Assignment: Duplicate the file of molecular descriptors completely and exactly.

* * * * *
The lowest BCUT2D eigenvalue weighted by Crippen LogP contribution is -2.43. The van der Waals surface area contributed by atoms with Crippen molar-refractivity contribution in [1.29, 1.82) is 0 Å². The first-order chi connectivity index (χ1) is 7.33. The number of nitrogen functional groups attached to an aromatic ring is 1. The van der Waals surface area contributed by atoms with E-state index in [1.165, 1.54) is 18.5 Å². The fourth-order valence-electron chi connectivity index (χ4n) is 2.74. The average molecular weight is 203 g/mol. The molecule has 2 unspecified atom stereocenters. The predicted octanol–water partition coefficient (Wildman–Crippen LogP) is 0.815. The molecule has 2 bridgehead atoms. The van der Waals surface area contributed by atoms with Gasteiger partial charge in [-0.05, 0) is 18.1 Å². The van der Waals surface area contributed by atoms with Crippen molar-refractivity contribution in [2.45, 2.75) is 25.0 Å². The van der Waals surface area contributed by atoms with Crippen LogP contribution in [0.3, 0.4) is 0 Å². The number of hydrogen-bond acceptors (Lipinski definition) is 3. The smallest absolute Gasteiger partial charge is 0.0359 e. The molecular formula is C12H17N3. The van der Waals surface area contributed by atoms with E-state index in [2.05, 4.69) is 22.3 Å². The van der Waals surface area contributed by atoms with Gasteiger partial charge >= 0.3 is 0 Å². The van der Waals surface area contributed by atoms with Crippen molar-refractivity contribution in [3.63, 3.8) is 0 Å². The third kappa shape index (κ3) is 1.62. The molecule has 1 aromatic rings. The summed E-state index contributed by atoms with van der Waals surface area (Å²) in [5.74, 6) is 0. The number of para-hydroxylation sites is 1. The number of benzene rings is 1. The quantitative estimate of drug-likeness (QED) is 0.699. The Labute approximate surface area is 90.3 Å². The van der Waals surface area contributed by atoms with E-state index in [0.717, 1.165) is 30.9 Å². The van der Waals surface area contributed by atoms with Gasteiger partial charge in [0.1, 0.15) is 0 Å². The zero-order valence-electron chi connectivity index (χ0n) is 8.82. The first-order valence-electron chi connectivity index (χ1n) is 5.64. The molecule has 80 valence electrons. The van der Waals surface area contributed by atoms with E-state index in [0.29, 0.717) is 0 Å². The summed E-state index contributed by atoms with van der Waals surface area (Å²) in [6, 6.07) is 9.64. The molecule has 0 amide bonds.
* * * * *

The lowest BCUT2D eigenvalue weighted by Crippen LogP contribution is -2.43. The van der Waals surface area contributed by atoms with Crippen molar-refractivity contribution in [1.29, 1.82) is 0 Å². The first-order chi connectivity index (χ1) is 7.33. The number of nitrogen functional groups attached to an aromatic ring is 1. The van der Waals surface area contributed by atoms with E-state index in [1.165, 1.54) is 18.5 Å². The fourth-order valence-electron chi connectivity index (χ4n) is 2.74. The average molecular weight is 203 g/mol. The molecule has 2 unspecified atom stereocenters. The predicted octanol–water partition coefficient (Wildman–Crippen LogP) is 0.815. The molecule has 2 bridgehead atoms. The van der Waals surface area contributed by atoms with Gasteiger partial charge in [-0.05, 0) is 18.1 Å². The van der Waals surface area contributed by atoms with Crippen molar-refractivity contribution in [2.45, 2.75) is 25.0 Å². The van der Waals surface area contributed by atoms with Crippen LogP contribution in [0.3, 0.4) is 0 Å². The number of hydrogen-bond acceptors (Lipinski definition) is 3. The smallest absolute Gasteiger partial charge is 0.0359 e. The molecular formula is C12H17N3. The van der Waals surface area contributed by atoms with E-state index in [2.05, 4.69) is 22.3 Å². The van der Waals surface area contributed by atoms with Gasteiger partial charge >= 0.3 is 0 Å². The van der Waals surface area contributed by atoms with Crippen molar-refractivity contribution in [3.63, 3.8) is 0 Å². The third kappa shape index (κ3) is 1.62. The molecule has 1 aromatic rings. The summed E-state index contributed by atoms with van der Waals surface area (Å²) in [5.74, 6) is 0. The number of para-hydroxylation sites is 1. The number of benzene rings is 1. The quantitative estimate of drug-likeness (QED) is 0.699. The Labute approximate surface area is 90.3 Å². The van der Waals surface area contributed by atoms with E-state index in [0.717, 1.165) is 30.9 Å². The van der Waals surface area contributed by atoms with Gasteiger partial charge in [0.1, 0.15) is 0 Å². The zero-order valence-electron chi connectivity index (χ0n) is 8.82. The first-order valence-electron chi connectivity index (χ1n) is 5.64. The molecule has 80 valence electrons. The van der Waals surface area contributed by atoms with E-state index in [0.29, 0.717) is 0 Å². The summed E-state index contributed by atoms with van der Waals surface area (Å²) in [6, 6.07) is 9.64. The molecule has 0 amide bonds.